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Most of the standard number formats are fairly selfexplanatory, but the Date and Time formats may require a bit of explanation.
To help you understand how they work, do the following:
Can you figure out why this happened?
Excel assigns a numeric value to each date you enter so that it can create formulas that use dates. For example, you could write a formula that determined what a certain date would be that was a certain number of days before or after the entered date. It starts with 1/1/1900 as its baseline, or 1. Every other date is stored as a number that represents the number of days between it and 1/1/1900. So, for example, 12/31/1900 would be 366. (It was a leap year.)
Now try converting your birthday to a general number format:
In reallife usage, you seldom need to change between dates and general numbers, so this exercise is just to help you understand what's going on behindthescenes.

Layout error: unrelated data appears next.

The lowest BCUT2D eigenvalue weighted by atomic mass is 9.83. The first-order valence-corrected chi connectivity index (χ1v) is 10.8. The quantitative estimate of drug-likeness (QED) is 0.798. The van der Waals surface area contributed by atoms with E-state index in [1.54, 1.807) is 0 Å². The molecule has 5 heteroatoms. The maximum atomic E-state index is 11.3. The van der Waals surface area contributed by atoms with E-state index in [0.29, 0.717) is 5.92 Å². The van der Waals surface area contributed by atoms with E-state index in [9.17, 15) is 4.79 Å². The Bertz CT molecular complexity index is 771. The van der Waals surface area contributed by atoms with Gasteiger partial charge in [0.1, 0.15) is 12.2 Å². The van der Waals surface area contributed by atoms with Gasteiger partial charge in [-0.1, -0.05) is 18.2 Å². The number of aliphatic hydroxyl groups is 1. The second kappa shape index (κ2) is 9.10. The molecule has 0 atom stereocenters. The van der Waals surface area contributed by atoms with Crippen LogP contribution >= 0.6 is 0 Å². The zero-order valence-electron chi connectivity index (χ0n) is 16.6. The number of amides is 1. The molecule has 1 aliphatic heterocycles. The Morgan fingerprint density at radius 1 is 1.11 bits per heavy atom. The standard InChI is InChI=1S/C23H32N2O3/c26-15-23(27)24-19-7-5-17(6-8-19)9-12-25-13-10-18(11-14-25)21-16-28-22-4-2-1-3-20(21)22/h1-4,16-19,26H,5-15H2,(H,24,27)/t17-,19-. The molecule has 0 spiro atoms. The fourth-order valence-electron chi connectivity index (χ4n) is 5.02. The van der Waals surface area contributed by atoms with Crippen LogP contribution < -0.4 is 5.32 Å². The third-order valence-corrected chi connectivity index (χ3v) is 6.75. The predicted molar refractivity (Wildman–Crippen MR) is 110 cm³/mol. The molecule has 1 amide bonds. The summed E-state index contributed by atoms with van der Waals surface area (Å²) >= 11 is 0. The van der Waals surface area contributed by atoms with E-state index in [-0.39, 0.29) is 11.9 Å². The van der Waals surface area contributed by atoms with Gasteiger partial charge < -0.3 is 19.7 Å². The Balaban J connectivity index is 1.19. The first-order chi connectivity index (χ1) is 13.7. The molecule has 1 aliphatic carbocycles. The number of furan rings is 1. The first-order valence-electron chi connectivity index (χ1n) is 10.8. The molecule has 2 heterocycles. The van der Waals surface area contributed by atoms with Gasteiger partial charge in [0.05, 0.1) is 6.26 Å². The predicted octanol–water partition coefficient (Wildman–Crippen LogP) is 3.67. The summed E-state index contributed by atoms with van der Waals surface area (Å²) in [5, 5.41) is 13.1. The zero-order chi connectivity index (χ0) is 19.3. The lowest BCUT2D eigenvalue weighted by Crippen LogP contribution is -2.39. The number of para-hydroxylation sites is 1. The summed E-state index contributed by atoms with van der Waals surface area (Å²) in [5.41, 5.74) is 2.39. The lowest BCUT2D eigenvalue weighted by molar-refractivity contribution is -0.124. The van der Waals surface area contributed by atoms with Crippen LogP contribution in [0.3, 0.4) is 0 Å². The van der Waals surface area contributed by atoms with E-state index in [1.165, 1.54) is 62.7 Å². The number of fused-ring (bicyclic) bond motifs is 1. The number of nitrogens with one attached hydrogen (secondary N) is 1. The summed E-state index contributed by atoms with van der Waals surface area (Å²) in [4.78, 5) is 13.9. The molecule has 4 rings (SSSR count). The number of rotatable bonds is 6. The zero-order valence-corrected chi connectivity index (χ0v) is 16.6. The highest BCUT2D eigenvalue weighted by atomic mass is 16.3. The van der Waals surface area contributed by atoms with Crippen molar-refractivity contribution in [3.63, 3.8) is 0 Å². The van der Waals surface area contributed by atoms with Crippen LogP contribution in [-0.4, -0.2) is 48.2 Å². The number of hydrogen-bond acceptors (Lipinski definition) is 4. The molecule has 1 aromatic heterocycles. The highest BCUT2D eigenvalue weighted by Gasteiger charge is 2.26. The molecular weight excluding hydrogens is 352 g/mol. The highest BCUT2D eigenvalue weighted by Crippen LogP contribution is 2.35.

What about times? To answer this question, do the following:
Figure 47: Select a time format. The bottom two
choices show the date as well.
The number 1.55 changes to 1/1/00 13.12. As this experiment indicates, the numbers to the right of the decimal point represent time. The 1 to the left of the decimal still represents 1/1/1900, and the 55 represents 55 percent of the time between midnight and midnight: 1:12 PM, or 13:12 on a 24hour clock.
This experiment is useful mainly so that you understand how Excel deals with dates and times as numbers; in reality, you'll nearly always be entering dates and times in their normal format, such as 12:30 PM or 13:30:05.
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